Bitcoin and Different Types of Uncertainty/Risk

What matters (as we ponder Russian actions in Ukraine (e.g., invasion). Will elevated geopolitical risk matter, and if so, how much?

Figure 1, Top Panel: Bitcoin (blue, left log scale), VIX (brown, right scale), Middle Panel: Bitcoin (blue, left log scale), US Economic Policy Uncertainty, centered 7 day moving average (red, right scale), Bottom Panel: and Bitcoin average of daily (blue, left log scale), and Caldara-Iacoviello Geopolitical Risk Index (GPR) (pink, right scale). Source: Coinbase, CBOE, via FRED, Caldara-Iacoviello, and author’s calculations. Bitcoin, VIX, EPU data through 1/27/2022.

Of these three, cursory regression analysis indicates that VIX has the highest correlation over the past four years (see also this post for analysis linking to interest rates). On the other hand, the GPR reading of about 100 in December is dwarfed by the 500 reading in September 2001, so a major war in central Europe might very well have a qualitatively and quantitatively different impact on bitcoin prices.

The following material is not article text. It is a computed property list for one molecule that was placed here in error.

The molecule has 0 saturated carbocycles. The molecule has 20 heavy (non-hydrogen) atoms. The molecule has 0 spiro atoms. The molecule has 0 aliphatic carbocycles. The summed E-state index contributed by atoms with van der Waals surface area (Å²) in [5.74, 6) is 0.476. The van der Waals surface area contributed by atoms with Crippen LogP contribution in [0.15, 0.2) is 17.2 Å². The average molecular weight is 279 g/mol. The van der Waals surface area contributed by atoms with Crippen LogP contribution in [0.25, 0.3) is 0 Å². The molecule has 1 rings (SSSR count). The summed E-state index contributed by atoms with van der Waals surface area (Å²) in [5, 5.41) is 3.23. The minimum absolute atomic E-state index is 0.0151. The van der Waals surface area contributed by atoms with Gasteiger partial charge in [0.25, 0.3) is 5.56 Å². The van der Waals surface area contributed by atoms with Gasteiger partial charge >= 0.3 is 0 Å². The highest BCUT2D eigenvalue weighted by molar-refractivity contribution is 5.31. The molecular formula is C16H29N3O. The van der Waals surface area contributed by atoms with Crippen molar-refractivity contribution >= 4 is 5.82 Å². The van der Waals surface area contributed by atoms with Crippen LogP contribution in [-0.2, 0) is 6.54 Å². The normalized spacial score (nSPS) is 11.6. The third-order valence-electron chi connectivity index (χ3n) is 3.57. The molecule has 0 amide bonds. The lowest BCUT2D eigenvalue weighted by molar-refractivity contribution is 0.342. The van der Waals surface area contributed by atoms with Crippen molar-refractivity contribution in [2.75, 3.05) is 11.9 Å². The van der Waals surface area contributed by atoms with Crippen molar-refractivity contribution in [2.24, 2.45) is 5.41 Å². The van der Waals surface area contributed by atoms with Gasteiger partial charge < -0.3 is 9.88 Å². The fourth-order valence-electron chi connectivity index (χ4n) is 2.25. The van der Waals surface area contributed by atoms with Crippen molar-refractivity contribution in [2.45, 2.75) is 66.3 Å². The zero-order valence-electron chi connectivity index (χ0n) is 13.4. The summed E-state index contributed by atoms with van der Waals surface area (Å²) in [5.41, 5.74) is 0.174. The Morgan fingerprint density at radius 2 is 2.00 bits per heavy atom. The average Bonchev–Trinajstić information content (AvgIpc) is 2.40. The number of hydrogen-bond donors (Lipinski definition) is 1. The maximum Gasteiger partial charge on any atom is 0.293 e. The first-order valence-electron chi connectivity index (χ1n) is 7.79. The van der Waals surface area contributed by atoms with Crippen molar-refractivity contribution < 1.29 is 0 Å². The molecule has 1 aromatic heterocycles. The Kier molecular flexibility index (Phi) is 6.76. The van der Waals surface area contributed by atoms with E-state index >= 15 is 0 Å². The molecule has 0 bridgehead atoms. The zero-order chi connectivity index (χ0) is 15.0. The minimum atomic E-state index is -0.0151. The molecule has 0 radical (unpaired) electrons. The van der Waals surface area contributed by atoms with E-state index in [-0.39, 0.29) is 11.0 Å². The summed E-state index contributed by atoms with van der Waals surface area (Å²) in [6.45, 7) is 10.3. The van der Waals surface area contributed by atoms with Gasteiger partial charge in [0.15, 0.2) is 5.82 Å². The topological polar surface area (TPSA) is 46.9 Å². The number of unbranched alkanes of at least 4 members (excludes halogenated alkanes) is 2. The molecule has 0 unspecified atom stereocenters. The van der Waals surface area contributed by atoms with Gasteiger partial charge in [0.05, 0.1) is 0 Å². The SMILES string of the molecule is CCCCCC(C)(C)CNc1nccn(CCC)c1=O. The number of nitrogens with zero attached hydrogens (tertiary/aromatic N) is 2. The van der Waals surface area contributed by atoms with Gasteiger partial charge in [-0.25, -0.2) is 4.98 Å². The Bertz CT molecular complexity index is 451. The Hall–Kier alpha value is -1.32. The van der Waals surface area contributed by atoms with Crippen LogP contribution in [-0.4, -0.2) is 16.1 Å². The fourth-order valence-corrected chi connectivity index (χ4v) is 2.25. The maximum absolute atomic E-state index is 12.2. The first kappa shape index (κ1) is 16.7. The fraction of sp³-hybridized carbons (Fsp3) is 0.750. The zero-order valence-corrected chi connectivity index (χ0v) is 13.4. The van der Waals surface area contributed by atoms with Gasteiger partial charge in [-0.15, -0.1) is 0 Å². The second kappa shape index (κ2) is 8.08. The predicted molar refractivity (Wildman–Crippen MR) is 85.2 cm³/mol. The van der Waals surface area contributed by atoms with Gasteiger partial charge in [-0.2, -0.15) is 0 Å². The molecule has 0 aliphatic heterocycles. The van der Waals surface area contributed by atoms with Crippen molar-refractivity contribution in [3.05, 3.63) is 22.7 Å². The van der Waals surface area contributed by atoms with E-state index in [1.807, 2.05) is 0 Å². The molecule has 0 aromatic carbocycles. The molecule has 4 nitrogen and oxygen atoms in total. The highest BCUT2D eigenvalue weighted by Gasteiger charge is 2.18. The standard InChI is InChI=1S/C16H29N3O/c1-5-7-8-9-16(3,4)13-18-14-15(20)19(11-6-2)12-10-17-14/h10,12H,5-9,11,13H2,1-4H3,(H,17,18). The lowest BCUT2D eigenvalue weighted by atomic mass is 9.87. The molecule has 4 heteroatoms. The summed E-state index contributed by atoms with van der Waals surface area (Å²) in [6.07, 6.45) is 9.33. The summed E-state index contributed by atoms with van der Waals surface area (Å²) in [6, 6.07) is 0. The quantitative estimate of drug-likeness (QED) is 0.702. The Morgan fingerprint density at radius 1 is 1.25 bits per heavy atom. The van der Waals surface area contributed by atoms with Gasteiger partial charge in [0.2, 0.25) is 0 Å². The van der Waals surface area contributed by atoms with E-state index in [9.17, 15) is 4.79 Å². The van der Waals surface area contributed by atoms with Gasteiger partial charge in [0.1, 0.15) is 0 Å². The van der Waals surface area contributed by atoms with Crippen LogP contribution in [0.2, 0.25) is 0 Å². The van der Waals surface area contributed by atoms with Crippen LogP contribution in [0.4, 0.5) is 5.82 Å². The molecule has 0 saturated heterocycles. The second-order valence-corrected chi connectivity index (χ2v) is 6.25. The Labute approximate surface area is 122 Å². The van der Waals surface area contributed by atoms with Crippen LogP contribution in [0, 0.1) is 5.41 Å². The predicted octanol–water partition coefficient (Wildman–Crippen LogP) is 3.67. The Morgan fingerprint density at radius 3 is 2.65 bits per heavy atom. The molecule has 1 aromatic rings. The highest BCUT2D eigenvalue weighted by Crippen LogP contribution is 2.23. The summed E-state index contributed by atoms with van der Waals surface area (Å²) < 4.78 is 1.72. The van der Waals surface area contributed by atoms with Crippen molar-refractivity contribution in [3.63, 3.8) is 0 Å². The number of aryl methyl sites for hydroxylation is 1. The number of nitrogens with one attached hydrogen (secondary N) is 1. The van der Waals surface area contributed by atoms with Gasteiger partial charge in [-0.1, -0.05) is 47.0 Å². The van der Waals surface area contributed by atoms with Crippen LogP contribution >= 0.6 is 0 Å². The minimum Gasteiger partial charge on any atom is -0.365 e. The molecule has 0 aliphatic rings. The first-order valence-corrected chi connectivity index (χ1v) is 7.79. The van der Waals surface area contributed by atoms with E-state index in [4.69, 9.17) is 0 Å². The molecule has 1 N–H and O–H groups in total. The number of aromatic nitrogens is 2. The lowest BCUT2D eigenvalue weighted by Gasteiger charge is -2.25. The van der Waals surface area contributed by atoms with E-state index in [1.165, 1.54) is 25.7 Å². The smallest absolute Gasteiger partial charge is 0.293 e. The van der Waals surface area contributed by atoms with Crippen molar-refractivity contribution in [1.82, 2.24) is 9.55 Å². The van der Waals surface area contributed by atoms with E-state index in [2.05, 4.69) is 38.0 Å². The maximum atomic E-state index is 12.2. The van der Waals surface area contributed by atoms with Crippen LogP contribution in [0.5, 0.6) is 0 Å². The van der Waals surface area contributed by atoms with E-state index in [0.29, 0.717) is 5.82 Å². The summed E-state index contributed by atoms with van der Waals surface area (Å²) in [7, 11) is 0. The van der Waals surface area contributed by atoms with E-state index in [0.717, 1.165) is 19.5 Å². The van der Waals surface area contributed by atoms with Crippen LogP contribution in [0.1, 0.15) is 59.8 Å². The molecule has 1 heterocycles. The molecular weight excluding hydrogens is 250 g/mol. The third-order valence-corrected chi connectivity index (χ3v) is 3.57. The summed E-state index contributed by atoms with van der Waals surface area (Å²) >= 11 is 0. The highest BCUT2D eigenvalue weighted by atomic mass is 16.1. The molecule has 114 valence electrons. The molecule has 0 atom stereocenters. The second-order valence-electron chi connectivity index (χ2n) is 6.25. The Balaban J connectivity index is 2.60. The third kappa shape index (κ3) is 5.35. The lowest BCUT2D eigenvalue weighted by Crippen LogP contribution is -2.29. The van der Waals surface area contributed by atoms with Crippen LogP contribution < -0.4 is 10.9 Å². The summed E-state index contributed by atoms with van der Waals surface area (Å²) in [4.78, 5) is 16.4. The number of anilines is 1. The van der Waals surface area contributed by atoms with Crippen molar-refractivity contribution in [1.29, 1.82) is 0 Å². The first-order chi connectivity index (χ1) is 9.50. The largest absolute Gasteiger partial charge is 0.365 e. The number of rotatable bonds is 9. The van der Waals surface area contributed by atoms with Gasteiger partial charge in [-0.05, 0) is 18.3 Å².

35 thoughts on “Bitcoin and Different Types of Uncertainty/Risk

  1. ltr

    I am puzzled about this demonstration. Bitcoin is self-referential as an investment or rather a speculation. Bitcoin is worth more as the price rises and less as the price falls. So, I do not understand Bitcoin as a gauge of uncertainty. When Bitcoin sharply declined in price, the President of El Salvador said Bitcoin was better valued and bought more for the country. But, a lower price of Bitcoin makes it less valuable since price is the reference.

    I am not arguing, only puzzled. The post is interesting.

    1. Macroduck